The exercise of the rights to freedom of peaceful assembly and of association, freedom of expression and of participation in the conduct of public affairs, including through peaceful protests, is a legitimate means to express grievances. It is expected that the social, economic and cultural impacts of the COVID-19 pandemic will lead to rising number of such protests globally.
The most visible feature of states’ responses to peaceful protests is the use of force by law enforcement officials and this has remained true since the COVID-19 Pandemic.
This Geneva Human Rights Platform online side-event during the 47th session of the United Nations (UN) Human Rights Council – co-organized with the Permanent Missions of Switzerland and of Costa Rica to the UN in Geneva – will discuss the use of force by states in the context of the COVID-19 pandemic and will analyze the kind of weapons used, identify trends and propose avenues for further consideration and action.
This online side-event during the 47th session of the UN Human Rights Council discussed the use of force by states in the context of the COVID-19 pandemic and analyzed the kind of weapons used, identify trends and propose avenues for further consideration and action.
Our new Working Paper Non-State Actors and Enforced Disappearances: Defining a Path Forward discusses the growing phenomenon of disappearances committed by non-state actors and the need to rethink the current definition of enforced disappearance to address this reality, improve the situation of victims and ensure proper accountability of non-state actors.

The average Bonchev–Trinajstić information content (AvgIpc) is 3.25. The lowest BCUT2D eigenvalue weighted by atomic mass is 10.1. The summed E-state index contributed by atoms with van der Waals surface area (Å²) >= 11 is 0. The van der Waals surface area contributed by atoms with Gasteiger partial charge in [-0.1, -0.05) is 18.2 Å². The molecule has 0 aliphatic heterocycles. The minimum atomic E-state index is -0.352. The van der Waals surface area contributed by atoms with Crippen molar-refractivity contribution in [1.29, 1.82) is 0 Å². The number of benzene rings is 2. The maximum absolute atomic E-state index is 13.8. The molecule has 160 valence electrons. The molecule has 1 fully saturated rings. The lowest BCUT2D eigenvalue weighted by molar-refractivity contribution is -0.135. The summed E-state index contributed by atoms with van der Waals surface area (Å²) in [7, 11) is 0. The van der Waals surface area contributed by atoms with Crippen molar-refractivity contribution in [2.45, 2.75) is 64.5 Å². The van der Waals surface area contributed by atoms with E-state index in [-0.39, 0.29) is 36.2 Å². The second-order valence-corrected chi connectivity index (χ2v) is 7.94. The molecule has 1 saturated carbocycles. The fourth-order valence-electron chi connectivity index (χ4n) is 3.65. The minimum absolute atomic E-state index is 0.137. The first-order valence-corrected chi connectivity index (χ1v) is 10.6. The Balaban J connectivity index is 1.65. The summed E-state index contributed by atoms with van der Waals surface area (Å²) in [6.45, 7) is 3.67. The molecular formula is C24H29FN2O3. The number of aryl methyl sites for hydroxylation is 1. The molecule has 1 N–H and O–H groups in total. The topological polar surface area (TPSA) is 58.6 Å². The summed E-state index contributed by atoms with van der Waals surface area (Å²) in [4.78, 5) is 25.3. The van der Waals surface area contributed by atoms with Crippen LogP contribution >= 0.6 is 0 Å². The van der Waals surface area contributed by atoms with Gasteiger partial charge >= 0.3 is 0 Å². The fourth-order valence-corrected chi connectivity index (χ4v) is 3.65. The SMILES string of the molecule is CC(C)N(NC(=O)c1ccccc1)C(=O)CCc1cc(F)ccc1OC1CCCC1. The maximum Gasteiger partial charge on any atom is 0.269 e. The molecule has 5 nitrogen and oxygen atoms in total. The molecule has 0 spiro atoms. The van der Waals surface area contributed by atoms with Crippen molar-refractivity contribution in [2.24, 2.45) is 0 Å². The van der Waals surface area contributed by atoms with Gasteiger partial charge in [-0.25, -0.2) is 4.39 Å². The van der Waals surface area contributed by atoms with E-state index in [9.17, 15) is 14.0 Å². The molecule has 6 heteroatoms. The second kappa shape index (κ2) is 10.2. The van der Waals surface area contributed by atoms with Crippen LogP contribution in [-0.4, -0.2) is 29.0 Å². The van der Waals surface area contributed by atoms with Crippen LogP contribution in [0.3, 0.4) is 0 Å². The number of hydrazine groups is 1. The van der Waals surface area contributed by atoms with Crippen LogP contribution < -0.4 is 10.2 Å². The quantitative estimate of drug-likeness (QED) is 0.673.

With over 500 registered participants in Geneva and online and 24 partners, the conference focused on the capacity of domestic actors to mutually engage with each other and liaise with Geneva-based international human rights bodies in the context of implementation, monitoring and follow-up to UN human rights recommendations.
Chris Yang, Unplash
This panel at the 2021 UN Forum on Business and Human Rights, co-organized with the OHCHR B-Tech project, will discuss the idea of a so-called ‘UNGPs check’ to inform the design of tech regulation.
This short course, which can be followed in Geneva or online, analyses the main international and regional norms governing the international protection of refugees. It notably examines the sources of international refugee law, including the 1951 Geneva Convention Relating to the Status of Refugees, and their interaction with human rights law and international humanitarian law.
Francisco Proner / Farpa/ CIDH
This short course, which can be followed in Geneva or online, aims at presenting the institutions and procedures in charge of the implementation of international human rights law.
The Geneva Human Rights Platform contributes to this review process by providing expert input via different avenues, by facilitating dialogue on the review among various stakeholders, as well as by accompanying the development of a follow-up resolution to 68/268 in New York and in Geneva.
This research project, aims via the drafting of a practitioners’ guide on human rights and countering corruption, to clarify the conceptual relationship between human rights, good governance and anticorruption, demonstrate the negative impact of corruption on human rights and provide guidance and make practical recommendations for effectively using the UN human rights system in anti-corruption efforts.